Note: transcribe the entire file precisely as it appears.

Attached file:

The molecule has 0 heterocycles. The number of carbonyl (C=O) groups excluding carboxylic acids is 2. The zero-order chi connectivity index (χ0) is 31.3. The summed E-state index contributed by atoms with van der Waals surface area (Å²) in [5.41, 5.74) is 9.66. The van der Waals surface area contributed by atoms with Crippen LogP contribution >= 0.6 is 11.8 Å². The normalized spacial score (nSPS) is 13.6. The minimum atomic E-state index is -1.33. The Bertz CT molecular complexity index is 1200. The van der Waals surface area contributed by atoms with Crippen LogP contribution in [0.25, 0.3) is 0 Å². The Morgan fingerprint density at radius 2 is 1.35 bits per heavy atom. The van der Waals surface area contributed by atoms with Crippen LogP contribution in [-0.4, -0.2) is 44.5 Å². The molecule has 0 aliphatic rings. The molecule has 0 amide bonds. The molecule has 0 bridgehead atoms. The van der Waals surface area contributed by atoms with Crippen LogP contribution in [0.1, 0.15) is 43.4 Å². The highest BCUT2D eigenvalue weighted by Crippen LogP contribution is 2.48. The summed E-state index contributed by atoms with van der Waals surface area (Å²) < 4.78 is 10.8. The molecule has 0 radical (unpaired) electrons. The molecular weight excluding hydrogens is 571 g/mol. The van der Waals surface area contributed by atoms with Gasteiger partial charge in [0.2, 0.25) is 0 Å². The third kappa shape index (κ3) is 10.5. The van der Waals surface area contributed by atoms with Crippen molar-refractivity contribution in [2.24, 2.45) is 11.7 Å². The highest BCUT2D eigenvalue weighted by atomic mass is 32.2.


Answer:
The molecule has 0 heterocycles. The number of carbonyl (C=O) groups excluding carboxylic acids is 2. The zero-order chi connectivity index (χ0) is 31.3. The summed E-state index contributed by atoms with van der Waals surface area (Å²) in [5.41, 5.74) is 9.66. The van der Waals surface area contributed by atoms with Crippen LogP contribution >= 0.6 is 11.8 Å². The normalized spacial score (nSPS) is 13.6. The minimum atomic E-state index is -1.33. The Bertz CT molecular complexity index is 1200. The van der Waals surface area contributed by atoms with Crippen LogP contribution in [0.25, 0.3) is 0 Å². The Morgan fingerprint density at radius 2 is 1.35 bits per heavy atom. The van der Waals surface area contributed by atoms with Crippen LogP contribution in [-0.4, -0.2) is 44.5 Å². The molecule has 0 aliphatic rings. The molecule has 0 amide bonds. The molecule has 0 bridgehead atoms. The van der Waals surface area contributed by atoms with Crippen LogP contribution in [0.1, 0.15) is 43.4 Å². The highest BCUT2D eigenvalue weighted by Crippen LogP contribution is 2.48. The summed E-state index contributed by atoms with van der Waals surface area (Å²) < 4.78 is 10.8. The molecule has 0 radical (unpaired) electrons. The molecular weight excluding hydrogens is 571 g/mol. The van der Waals surface area contributed by atoms with Gasteiger partial charge in [0.2, 0.25) is 0 Å². The third kappa shape index (κ3) is 10.5. The van der Waals surface area contributed by atoms with Crippen molar-refractivity contribution in [2.24, 2.45) is 11.7 Å². The highest BCUT2D eigenvalue weighted by atomic mass is 32.2.